Additional data in the form of annotations recording contemporaneous events which occur during the course of an interval or period of interest are included to provide a more comprehensive representation of wellness data over the longer duration presented in a combined comprehensive representation. The present invention enables evaluation from a single presentation of combined data which may be a histographic representation.
Accordingly, the present invention advantageously provides a method of assessing or evaluating trends in the relative condition or wellness of a chronotropically incompetent patient by observing trends in the activity of the patient over an extended period of time using a single representation of several kinds of data.
The invention also portrays long-term trends in the activity of a patient by charting successive periodic peak or periodically averaged values of activity levels based on shorter durations.
The present invention includes the advantage of including annotated activity chart data to combine a chronology of events of interest with the charted values of activity levels to provide a composite marker channel to aid the physician in interpreting the condition of a patient and assessing therapy outcomes.
In the drawings:
FIG. 1 is a schematic diagram showing one example of a pacing system which may be used to practice the invention;
FIG. 2 is a composite bar chart depicting daily minutes at various heart rates in beats per minute (bpm) averaged over weekly and monthly periods for a patient, including a comparison with a hypothetical indicated population norm;
FIG. 3 is a composite bar chart similar to that of FIG. 2 using accelerometer readings in mini-gravity (mg) units instead of heart rate;
FIG. 4 is a bar chart of monthly average heart rate (bpm) over a two-year span with annotations indicated as to events of interest;
FIG. 5 is a bar chart similar to that of FIG. 4 using average accelerometer readings (mg) instead of heart rate and further depicting electrogram (EGM) related to one annotated incident; and
FIG. 6 is an annotated bar chart similar to that of FIG. 4 and depicting average minute ventilation (mv) in liters/minutes (L/Min).
As an overview, the present invention provides important long-term insight useful in tracking and interpreting the wellness of a patient having an implanted rate-adaptive pacing device in a convenient form. This is accomplished by providing comprehensive data which over an extended time period includes information that indicates trends in the average activity level of the patient. The trends may be indicated by histographic charts recording successive periodic peak or periodically averaged values of activity levels which are derived by monitoring one or more activity level related parameters. The charted values are also preferably provided with annotations related to significant contemporary events which might influence evaluation of collected data. Such may include, for example, the starting and ending of the administration of a therapeutic drug (ACE, hypertension drug, anti-arrhythmia drug, etc.); atrial tachycardia response and atrial tachycardia incidence counts; atrial fibrillation counts; incidences of angina, dispenia, palpitation or other discomforts; special device therapy such as anti-tachy pacing, cardioversion or shock; counts of device telemetry connections; and time of device implants, follow-up or additional clinic visits, or the like.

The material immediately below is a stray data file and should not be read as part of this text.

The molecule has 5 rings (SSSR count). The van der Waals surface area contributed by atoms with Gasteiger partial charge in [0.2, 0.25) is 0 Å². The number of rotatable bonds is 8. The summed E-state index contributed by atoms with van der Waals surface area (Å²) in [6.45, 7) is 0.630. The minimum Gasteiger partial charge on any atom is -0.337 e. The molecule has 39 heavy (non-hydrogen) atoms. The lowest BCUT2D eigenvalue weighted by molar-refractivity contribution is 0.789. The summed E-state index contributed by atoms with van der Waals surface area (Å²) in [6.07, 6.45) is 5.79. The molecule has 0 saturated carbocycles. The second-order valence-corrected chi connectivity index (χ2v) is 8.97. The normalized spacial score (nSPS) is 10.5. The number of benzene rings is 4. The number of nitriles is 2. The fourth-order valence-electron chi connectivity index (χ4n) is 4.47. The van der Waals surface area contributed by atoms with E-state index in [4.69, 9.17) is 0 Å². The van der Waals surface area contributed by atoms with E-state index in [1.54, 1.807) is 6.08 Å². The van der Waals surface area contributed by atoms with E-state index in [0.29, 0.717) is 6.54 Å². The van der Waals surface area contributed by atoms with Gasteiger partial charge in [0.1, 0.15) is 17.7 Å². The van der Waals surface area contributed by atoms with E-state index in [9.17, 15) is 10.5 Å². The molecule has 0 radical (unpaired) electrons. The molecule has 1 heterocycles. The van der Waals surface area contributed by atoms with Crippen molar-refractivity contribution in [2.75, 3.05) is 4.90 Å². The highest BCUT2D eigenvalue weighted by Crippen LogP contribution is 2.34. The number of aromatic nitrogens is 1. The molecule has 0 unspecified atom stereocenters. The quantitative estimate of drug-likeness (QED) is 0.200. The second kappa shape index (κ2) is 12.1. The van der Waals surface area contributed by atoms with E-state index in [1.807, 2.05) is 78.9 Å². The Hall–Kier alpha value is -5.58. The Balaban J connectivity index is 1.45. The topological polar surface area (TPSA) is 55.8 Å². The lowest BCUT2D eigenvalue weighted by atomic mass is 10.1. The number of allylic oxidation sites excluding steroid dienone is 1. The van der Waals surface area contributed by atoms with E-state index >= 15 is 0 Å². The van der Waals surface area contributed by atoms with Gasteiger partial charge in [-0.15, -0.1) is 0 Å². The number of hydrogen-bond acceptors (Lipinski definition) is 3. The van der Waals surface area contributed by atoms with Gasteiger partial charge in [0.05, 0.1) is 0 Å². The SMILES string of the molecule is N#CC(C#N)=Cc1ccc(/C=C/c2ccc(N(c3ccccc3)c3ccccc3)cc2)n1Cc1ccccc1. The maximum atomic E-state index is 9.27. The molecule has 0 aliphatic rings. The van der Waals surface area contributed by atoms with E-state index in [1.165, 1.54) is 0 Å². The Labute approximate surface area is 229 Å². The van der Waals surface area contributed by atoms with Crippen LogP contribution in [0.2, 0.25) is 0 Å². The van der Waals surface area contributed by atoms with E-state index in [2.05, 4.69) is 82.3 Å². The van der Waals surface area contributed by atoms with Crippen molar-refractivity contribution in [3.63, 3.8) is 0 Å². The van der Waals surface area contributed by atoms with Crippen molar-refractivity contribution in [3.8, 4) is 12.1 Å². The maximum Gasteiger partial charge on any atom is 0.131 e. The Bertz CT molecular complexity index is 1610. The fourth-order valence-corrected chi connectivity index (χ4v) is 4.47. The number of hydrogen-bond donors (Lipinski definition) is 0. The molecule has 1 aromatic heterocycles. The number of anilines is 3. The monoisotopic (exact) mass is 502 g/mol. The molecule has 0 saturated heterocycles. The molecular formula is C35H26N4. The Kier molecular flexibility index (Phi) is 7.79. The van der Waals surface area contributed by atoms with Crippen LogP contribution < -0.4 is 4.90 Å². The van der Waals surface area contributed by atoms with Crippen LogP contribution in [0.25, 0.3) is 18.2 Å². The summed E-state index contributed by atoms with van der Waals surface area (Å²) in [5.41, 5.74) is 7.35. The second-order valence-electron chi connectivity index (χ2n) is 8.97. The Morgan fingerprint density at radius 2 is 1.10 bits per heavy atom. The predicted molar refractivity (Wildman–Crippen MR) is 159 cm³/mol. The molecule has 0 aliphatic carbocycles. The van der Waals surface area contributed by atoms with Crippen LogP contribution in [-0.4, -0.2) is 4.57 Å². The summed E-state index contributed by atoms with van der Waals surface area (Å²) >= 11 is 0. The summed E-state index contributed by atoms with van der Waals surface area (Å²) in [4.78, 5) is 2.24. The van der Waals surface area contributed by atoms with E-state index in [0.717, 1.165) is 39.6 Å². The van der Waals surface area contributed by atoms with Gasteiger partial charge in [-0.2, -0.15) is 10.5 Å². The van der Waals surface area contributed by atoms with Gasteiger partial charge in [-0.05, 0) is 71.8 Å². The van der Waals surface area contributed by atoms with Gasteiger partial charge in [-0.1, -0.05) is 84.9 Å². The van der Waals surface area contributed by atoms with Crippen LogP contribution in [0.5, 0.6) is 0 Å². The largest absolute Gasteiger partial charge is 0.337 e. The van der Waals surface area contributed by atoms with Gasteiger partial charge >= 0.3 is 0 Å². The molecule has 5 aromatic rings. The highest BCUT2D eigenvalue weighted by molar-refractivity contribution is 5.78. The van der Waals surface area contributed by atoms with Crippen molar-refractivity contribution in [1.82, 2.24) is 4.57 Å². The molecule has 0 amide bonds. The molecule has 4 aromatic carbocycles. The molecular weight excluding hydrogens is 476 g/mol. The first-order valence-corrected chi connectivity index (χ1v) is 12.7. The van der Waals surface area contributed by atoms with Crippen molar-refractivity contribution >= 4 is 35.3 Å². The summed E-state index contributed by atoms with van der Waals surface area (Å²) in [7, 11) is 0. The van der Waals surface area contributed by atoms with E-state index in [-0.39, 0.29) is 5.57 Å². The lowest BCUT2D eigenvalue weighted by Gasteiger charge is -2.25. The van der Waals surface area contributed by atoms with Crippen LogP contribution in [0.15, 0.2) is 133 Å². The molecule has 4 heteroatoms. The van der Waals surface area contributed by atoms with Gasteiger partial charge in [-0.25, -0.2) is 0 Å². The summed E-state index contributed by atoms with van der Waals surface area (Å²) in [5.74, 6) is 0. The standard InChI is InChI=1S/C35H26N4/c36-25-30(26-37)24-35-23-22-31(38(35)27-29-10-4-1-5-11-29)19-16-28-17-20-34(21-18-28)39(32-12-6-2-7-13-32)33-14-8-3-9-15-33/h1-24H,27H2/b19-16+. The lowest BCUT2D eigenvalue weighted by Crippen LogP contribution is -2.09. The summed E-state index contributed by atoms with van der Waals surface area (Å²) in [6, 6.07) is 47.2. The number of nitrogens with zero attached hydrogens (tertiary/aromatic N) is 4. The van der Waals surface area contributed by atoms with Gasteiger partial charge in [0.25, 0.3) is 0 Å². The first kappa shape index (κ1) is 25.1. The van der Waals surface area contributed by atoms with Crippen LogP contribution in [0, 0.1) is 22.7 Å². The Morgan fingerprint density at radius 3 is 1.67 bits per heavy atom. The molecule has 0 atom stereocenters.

With relation to drug use, a notation of drug prescription inception may be entered into the electronic data stream at the proper time and a notation of discontinuance may be appropriately entered at that time as well. The atrial tachycardia response and tachycardia incidence counts may be linked to a stored electrogram (EGM) which can be recalled if details are desired. Atrial fibrillation counts can be linked to a data-entry showing time and duration of the atrial fibrillation incident. The counts of device telemetry connections can be stored in a telemetry log which can later be recalled as desired.
The long-term averaged activity signal-related parameter is indicative of activity levels are preferably presented as a histogram or bar chart or as plotted bar chart data so that any long-term trends are easily detected. However, any of several activity presentation formats that provide intuitive and systematic information on the patient's condition and activity patterns may be used. For example, on a histogram chart, one or more of the following data can be grouped together:
(a) weekly activity histogram of the patient;
(b) monthly activity histogram of the patient;
(c) weekly or monthly activity histogram of normal population; and
(d) device rate adaptive therapy parameters.
The sensed activity levels can be based on signal amplitudes, blended sensor amplitudes, spectrum components or blended spectrum components of one or more sensors per an accelerometer, minute-ventilation, etc. The activity levels may be peak levels reached during an interval or averaged levels which are averaged daily, weekly monthly or for any desired interval and each averaged activity level bar can be annotated with a brief abbreviated message which is hyper-linked to a stored electrogram, a physician's note or other device-generated data assembly.
The invention can be implemented using any rate-adaptive, microprocessor-controlled programmable pacing system and sensor combination capable of acquiring and storing the requisite data and communicating through an input/output (IO) interface with an external monitor/output device and programming system. The acquired, stored data can be presented in any manner that will facilitate desired evaluation. The implementation further described next is offered as being exemplary of, but with no intent to limit the inventive concept.